Cello Concerto in B minor, Op.104
Má vlast [Vyšehrad; Vltava; Šárka; Z českých luh û a hájú (From Bohemia’s Woods and Fields); Tábor; Blaník]
Jean-Guihen Queyras (cello)
BBC Symphony Orchestra
Reviewed by: Douglas Cooksey
Reviewed: 20 July, 2011
Venue: Royal Albert Hall, London
Dvořák’s Cello Concerto has been performed twenty-four times at the BBC Proms but this was a first complete outing for Smetana’s Má vlast. Libor Pešek got closest in 1989, offering four parts of the cycle. This Proms ‘first performance’ of the complete work was well worth the long wait.
Dvořák’s Cello Concerto has enjoyed many distinguished performers at the Proms including Anthony Pini, André Navarra, Pierre Fournier, Jacqueline du Pré and Heinrich Schiff, and, perhaps most famously of all, Mstislav Rostropovich on the day in 1968 when the Czechs awoke to find Soviet tanks occupying their country. Jean-Guihen Queyras is a fine player who has recorded the Dvořák with Bělohlávek and they clearly enjoy the closest rapport. However, for all the many felicities, and there was much to admire, one was left emotionally short-changed by this Proms performance. Queyras is an outstanding chamber musician – not surprisingly since he is a member of the superb Arcanto Quartet – and, complemented as here by a conductor whose understanding of this score is second to none, there was a rare intimacy about this reading, woodwind detail beautifully dovetailing with the soloist, balances effortlessly achieved, and a finale which flowed unerringly forward. Queyras’s encore perhaps provided part of the answer as to what was missing in the main work. The ‘Sarabande’ from J. S. Bach’s D minor Cello Suite (BWV1008) was treated with an introspective delicacy that might have been in place in the music for viol by Marin Marais but lacked the assertiveness brought to Bach by the greatest cellists.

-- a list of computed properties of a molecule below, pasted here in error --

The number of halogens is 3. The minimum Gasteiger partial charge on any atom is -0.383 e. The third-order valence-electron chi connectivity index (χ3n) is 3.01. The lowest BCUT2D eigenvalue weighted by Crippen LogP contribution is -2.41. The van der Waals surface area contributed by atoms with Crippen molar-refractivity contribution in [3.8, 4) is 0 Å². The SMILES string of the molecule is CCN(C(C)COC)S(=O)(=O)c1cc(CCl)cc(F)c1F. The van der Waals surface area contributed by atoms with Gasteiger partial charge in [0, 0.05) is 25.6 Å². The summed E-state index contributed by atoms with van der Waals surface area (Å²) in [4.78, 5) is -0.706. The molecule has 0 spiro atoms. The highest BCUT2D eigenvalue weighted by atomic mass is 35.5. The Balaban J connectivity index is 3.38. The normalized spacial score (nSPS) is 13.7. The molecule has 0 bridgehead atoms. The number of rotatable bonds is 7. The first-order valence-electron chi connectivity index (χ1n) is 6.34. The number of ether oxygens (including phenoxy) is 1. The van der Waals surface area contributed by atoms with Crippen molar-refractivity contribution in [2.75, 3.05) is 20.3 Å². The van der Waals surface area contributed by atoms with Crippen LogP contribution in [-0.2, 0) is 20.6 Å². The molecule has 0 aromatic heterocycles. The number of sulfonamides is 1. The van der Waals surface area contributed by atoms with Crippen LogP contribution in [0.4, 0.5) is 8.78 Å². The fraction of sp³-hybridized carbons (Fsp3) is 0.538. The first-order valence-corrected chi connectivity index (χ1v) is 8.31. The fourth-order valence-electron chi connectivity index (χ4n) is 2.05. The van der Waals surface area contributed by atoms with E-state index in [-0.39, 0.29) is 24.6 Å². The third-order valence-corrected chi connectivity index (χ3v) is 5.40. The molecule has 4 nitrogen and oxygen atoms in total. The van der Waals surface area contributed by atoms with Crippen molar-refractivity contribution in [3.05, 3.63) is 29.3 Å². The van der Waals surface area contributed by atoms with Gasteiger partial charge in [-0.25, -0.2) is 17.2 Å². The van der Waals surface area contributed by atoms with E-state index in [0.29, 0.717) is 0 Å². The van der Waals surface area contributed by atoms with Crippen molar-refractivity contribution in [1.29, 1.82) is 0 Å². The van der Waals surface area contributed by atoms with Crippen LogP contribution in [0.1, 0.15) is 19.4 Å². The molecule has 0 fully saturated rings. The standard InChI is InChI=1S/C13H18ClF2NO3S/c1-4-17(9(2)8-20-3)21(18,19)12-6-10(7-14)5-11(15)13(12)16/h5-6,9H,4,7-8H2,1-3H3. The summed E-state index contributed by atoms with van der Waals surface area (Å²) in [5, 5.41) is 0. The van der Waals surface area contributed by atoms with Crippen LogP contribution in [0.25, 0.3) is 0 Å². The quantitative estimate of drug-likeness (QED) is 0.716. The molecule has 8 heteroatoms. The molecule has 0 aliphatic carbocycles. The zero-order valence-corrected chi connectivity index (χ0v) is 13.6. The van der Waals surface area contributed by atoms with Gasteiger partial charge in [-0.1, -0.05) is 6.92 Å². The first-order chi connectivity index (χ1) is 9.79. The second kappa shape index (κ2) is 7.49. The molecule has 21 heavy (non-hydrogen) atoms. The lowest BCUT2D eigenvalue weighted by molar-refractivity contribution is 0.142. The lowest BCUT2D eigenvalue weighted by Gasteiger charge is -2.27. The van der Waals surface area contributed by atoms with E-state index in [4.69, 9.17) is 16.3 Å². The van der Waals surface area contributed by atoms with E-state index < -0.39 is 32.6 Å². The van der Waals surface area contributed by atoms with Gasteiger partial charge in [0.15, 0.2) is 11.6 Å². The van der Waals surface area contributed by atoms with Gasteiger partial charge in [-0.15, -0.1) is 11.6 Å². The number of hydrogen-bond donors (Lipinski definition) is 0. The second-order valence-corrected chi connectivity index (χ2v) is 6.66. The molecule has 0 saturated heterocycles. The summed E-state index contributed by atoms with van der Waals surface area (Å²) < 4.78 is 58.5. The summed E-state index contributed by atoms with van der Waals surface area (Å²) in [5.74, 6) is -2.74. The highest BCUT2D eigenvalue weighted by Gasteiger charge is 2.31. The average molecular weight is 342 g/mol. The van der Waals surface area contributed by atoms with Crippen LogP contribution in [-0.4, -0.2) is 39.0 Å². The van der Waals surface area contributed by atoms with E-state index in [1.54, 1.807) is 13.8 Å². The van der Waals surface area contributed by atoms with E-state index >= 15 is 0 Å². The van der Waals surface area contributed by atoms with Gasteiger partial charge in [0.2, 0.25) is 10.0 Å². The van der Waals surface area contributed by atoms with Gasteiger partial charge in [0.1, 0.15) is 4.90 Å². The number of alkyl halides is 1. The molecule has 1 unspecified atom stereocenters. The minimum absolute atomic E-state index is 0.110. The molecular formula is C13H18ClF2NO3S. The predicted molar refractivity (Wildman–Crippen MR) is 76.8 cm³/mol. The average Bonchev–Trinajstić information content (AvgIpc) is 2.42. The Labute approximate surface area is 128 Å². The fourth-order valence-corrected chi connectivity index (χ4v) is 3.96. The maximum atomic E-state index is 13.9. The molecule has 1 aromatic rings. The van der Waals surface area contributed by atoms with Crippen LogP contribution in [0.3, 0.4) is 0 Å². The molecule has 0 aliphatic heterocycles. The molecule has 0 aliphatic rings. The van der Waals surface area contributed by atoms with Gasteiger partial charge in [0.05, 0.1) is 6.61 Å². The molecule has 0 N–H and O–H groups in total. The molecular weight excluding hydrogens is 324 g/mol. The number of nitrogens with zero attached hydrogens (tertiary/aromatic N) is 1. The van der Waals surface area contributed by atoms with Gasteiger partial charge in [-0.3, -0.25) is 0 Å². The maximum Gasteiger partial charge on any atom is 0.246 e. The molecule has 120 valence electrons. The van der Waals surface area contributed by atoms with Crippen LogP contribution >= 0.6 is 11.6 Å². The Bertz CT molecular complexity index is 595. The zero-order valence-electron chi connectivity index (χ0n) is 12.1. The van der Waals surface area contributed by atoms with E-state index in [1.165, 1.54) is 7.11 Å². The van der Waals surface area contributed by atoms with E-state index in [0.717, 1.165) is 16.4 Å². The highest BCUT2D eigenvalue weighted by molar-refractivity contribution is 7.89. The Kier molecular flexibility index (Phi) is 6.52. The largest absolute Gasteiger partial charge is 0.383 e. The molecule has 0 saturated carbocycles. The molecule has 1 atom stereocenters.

Má vlast (My Country) took us to a completely different level. In this account of the six symphonic poems played as the intended cycle, the outstanding feature was the sheer quality of those parts which are generally deemed to be the weakest. ‘Vyšehrad’ and ‘Tábor’ emerged at least as enthralling as ‘Vltava’ and ‘From Bohemia’s Woods and Fields’. To hear the opening of the former with no less than four harps, superbly phrased, was remarkable sonically, but no less notable was Bělohlávek’s pacing which drove it forward to a climax of real intensity. ‘Vltava’ was equally distinguished by its forward momentum – swift, swirling flutes, sudden eddies in the strings, and even the moonlit nymphs were observed as if from the centre of the stream; with ten double basses and a very present bass drum, the rapids of St John were a white-knuckle ride. ‘Šárka’ reminded that, with eight operas to his name, Smetana was above all a man of the theatre. Seldom has that moment where a horn signals the massacre of Ctirad’s army or the weeping clarinet solo that follows sounded more theatrical. By contrast, ‘From Bohemia’s Woods and Fields’, although closely and lovingly observed, seemed a little straitlaced so that when the polka finally erupted it did not have quite the explosively uninhibited kick that characterises the most distinguished performances.
Perhaps Belohlávek’s most remarkable achievement (he conducted without a score and knows every nook and cranny of it) was to cap the performance with magnificent accounts of ‘Tábor’ and ‘Blaník’, which left the feeling that they are fully the equal of what has gone before; aided by a thunderous timpani contribution from John Chimes and some precisely calibrated string playing, ‘Tábor’ had a smouldering fire that recalled the eruptive power of Mendelssohn’s ‘Reformation’ Symphony whilst the evocative central episode of ‘Blaník’ was suffused with an powerful sense of nature’s transient beauty in which time stands still. In the wrong hands Má vlast can seem like a long listen with an excess of patriotic breast-beating; here it was a voyage of rediscovery given with the intensity of first love.